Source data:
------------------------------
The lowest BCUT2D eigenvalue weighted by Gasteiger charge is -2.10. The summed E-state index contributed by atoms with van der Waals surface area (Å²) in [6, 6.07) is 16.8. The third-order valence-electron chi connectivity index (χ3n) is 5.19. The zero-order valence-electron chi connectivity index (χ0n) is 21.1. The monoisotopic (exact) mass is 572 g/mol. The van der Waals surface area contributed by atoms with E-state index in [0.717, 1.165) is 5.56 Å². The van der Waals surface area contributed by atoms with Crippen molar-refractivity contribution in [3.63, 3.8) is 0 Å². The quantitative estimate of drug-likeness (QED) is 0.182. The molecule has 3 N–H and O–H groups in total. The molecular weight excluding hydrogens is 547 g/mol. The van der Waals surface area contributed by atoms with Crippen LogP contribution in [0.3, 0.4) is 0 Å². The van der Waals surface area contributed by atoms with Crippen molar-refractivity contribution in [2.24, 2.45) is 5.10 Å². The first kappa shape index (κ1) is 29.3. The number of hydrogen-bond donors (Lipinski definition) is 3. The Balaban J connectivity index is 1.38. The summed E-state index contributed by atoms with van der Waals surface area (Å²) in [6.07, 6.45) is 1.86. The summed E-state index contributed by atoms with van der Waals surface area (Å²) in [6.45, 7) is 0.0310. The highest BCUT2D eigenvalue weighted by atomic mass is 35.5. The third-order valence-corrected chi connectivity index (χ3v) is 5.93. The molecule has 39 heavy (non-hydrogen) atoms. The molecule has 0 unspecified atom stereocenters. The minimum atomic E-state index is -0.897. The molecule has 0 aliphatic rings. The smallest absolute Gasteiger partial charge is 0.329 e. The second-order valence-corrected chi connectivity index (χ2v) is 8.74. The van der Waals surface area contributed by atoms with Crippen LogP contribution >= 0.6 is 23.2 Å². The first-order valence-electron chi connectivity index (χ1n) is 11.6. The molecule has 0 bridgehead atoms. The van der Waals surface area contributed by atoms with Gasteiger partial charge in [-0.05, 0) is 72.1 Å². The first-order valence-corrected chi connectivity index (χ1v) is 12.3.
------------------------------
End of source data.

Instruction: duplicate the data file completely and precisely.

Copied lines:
The lowest BCUT2D eigenvalue weighted by Gasteiger charge is -2.10. The summed E-state index contributed by atoms with van der Waals surface area (Å²) in [6, 6.07) is 16.8. The third-order valence-electron chi connectivity index (χ3n) is 5.19. The zero-order valence-electron chi connectivity index (χ0n) is 21.1. The monoisotopic (exact) mass is 572 g/mol. The van der Waals surface area contributed by atoms with E-state index in [0.717, 1.165) is 5.56 Å². The van der Waals surface area contributed by atoms with Crippen molar-refractivity contribution in [3.63, 3.8) is 0 Å². The quantitative estimate of drug-likeness (QED) is 0.182. The molecule has 3 N–H and O–H groups in total. The molecular weight excluding hydrogens is 547 g/mol. The van der Waals surface area contributed by atoms with Crippen LogP contribution in [0.3, 0.4) is 0 Å². The van der Waals surface area contributed by atoms with Crippen molar-refractivity contribution in [2.24, 2.45) is 5.10 Å². The first kappa shape index (κ1) is 29.3. The number of hydrogen-bond donors (Lipinski definition) is 3. The Balaban J connectivity index is 1.38. The summed E-state index contributed by atoms with van der Waals surface area (Å²) in [6.07, 6.45) is 1.86. The summed E-state index contributed by atoms with van der Waals surface area (Å²) in [6.45, 7) is 0.0310. The highest BCUT2D eigenvalue weighted by atomic mass is 35.5. The third-order valence-corrected chi connectivity index (χ3v) is 5.93. The molecule has 39 heavy (non-hydrogen) atoms. The molecule has 0 unspecified atom stereocenters. The minimum atomic E-state index is -0.897. The molecule has 0 aliphatic rings. The smallest absolute Gasteiger partial charge is 0.329 e. The second-order valence-corrected chi connectivity index (χ2v) is 8.74. The van der Waals surface area contributed by atoms with Crippen LogP contribution >= 0.6 is 23.2 Å². The first-order valence-electron chi connectivity index (χ1n) is 11.6. The molecule has 0 bridgehead atoms. The van der Waals surface area contributed by atoms with Gasteiger partial charge in [-0.05, 0) is 72.1 Å². The first-order valence-corrected chi connectivity index (χ1v) is 12.3.